In today’s Market News was a sidebar about the number of adoptions increasing during these difficult times. And how do I feel about this? Ambivalent.
For readers who have purchased my book, “Zoodulcis, Our Fascination with Animals,” you know the benefits that time with pets or even time spent in nature viewing wildlife can bring, from mood improvement to amelioration of the symptoms of PTSD. So why on earth would I be ambivalent about the current upwelling in adoptions…
Because animals are a responsibility!
Because eventually, you may go back to work and not have time for that pet!
And because I fear that when the tide swells, it must go back out again. I am concerned for all of those pets that will be relinquished in 4 to 8 months because the owners did not think the process through to its end. For instance, a well cared for a bearded dragon can live 10 years or longer, even a humble green anole can live 5 years. A dog lives for 15 to twenty years, a cat just a little less, and so forth.
For readers who have thought this over carefully and made an informed decision, then bravo, my hat is off to you, and I am more than happy to support your choice. In fact, if you are a new rescue owner and are feeling a bit lost in the intricacies of animal care, email me at email@example.com. I will contribute to the cause by walking new pet owners through their angst. But if you find that you are bored and your kids are bouncing off the wall, please craft at least a 5-year plan for animal care. And maybe even involve the kids as a biology lesson! I’ve done it, and kids can really rock with a real-life problem to solve. But do think about acquiring a new pet right now carefully.
In this vein, I am going to share a heartbreaking parental lack of insight from my youth. When I was about 11, my parents decided to purchase a baby goat. Just one Nubian baby goat, barely weaned. We brought it home as a family, a wonderful family experience. I cuddled the baby goat in the back of the family station wagon all the way home. And then, that night, my parents just stuck the baby goat out with the horses and expected it to be fine. It cried piteously all night. The next day, my mother insisted that we take it RIGHT BACK TO THAT FARM. I was heartbroken. Even now at 64 and my parents are deceased, I have never forgiven them for that lapse in parental judgment.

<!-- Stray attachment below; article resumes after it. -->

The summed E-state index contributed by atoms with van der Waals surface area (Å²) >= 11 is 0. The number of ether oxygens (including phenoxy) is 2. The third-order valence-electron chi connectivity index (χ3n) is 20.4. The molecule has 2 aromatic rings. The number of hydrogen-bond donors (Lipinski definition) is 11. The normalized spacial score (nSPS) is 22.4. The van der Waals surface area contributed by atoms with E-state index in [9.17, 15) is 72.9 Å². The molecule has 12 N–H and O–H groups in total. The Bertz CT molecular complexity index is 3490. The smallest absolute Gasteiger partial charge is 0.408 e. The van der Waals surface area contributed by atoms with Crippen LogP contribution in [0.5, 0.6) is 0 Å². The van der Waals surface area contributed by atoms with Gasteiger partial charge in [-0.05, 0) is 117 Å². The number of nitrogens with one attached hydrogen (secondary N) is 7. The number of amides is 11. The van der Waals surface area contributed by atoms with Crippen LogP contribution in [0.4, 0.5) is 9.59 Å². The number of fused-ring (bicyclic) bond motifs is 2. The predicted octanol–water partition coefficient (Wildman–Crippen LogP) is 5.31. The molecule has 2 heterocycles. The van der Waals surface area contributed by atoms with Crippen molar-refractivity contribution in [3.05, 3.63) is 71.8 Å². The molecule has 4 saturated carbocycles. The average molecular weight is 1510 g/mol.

Maybe that is why 30 years later, I fell in love with Nubian baby goats. Twenty years after that, I still have Nubians, but far fewer than in earlier days when I was younger. I still make plans and budgets for hired help, I still hoof trim myself, and I do without certain luxuries to make sure my remaining seven goats have everything they need. Same with my cats. Should I move this year? Perhaps not because it would be traumatic for my animals. Should I go to a bar with friends for some laughs? I made a decision not to over 6 weeks ago, because if I got sick, who would care for my animals? And so forth. I am planning how to grow old with my herd and therefore, as my oldsters have died, I have not replaced them with youngsters. A baby goat I have today will be 10 when I am 75. Will I be physically able to care for them? Financially?
I do mention this in my book, and now I am living it. I now have 7 goats, down from 16. I have a back-up plan and funds set aside so if I get sick and I am bed-ridden, I can hire someone to see to their welfare. If you are going to adopt a dog or cat, do you have emergency plans in place? A five-year plan? Family buy-in as to who does what when you all go back to work?
I have included a link to the article that prompted me to write this. If you have adopted an animal and wish for a bit of zookeeper advice, I will be accepting emails at the site above for the next 3 months. If you try to sell me anything, I will hit delete and go out to take care of my goats. If you wish to know how my relationship with my pets and my diet and exercise routine have kept me healthy all these years (I take no prescription medications and I have never had a flu shot), then I will try to answer those too. But pet questions come first, and I will try to answer those within 48 hours. Try.
In the meantime, stay safe, and if you have pets, appreciate that they keep you sane and even happy. If you don’t have pets, and you think that now is the time, just consider the long run, and if it resonates for you, then by all means….go for it!
Best, Dr. Hall Ruddell